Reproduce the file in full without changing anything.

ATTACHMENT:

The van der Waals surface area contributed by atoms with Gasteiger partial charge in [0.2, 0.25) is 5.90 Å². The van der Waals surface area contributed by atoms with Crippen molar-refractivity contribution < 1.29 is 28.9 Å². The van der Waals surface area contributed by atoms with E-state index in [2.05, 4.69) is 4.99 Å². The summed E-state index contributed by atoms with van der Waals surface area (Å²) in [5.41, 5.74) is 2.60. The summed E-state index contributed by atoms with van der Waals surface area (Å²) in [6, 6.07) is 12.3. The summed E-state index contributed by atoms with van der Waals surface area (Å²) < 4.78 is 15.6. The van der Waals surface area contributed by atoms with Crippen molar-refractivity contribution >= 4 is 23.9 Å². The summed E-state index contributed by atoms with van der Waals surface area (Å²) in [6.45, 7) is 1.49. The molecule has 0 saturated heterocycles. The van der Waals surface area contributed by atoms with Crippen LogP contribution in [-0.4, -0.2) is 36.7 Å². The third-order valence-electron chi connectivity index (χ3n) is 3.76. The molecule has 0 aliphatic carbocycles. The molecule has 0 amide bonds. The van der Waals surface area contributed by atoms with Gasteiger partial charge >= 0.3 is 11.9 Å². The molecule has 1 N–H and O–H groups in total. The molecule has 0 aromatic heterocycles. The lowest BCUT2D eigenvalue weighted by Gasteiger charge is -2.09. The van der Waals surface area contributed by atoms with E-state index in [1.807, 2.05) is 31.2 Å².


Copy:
The van der Waals surface area contributed by atoms with Gasteiger partial charge in [0.2, 0.25) is 5.90 Å². The van der Waals surface area contributed by atoms with Crippen molar-refractivity contribution < 1.29 is 28.9 Å². The van der Waals surface area contributed by atoms with E-state index in [2.05, 4.69) is 4.99 Å². The summed E-state index contributed by atoms with van der Waals surface area (Å²) in [5.41, 5.74) is 2.60. The summed E-state index contributed by atoms with van der Waals surface area (Å²) in [6, 6.07) is 12.3. The summed E-state index contributed by atoms with van der Waals surface area (Å²) < 4.78 is 15.6. The van der Waals surface area contributed by atoms with Crippen molar-refractivity contribution >= 4 is 23.9 Å². The summed E-state index contributed by atoms with van der Waals surface area (Å²) in [6.45, 7) is 1.49. The molecule has 0 saturated heterocycles. The van der Waals surface area contributed by atoms with Crippen LogP contribution in [-0.4, -0.2) is 36.7 Å². The third-order valence-electron chi connectivity index (χ3n) is 3.76. The molecule has 0 aliphatic carbocycles. The molecule has 0 amide bonds. The van der Waals surface area contributed by atoms with Gasteiger partial charge >= 0.3 is 11.9 Å². The molecule has 1 N–H and O–H groups in total. The molecule has 0 aromatic heterocycles. The lowest BCUT2D eigenvalue weighted by Gasteiger charge is -2.09. The van der Waals surface area contributed by atoms with E-state index in [1.807, 2.05) is 31.2 Å².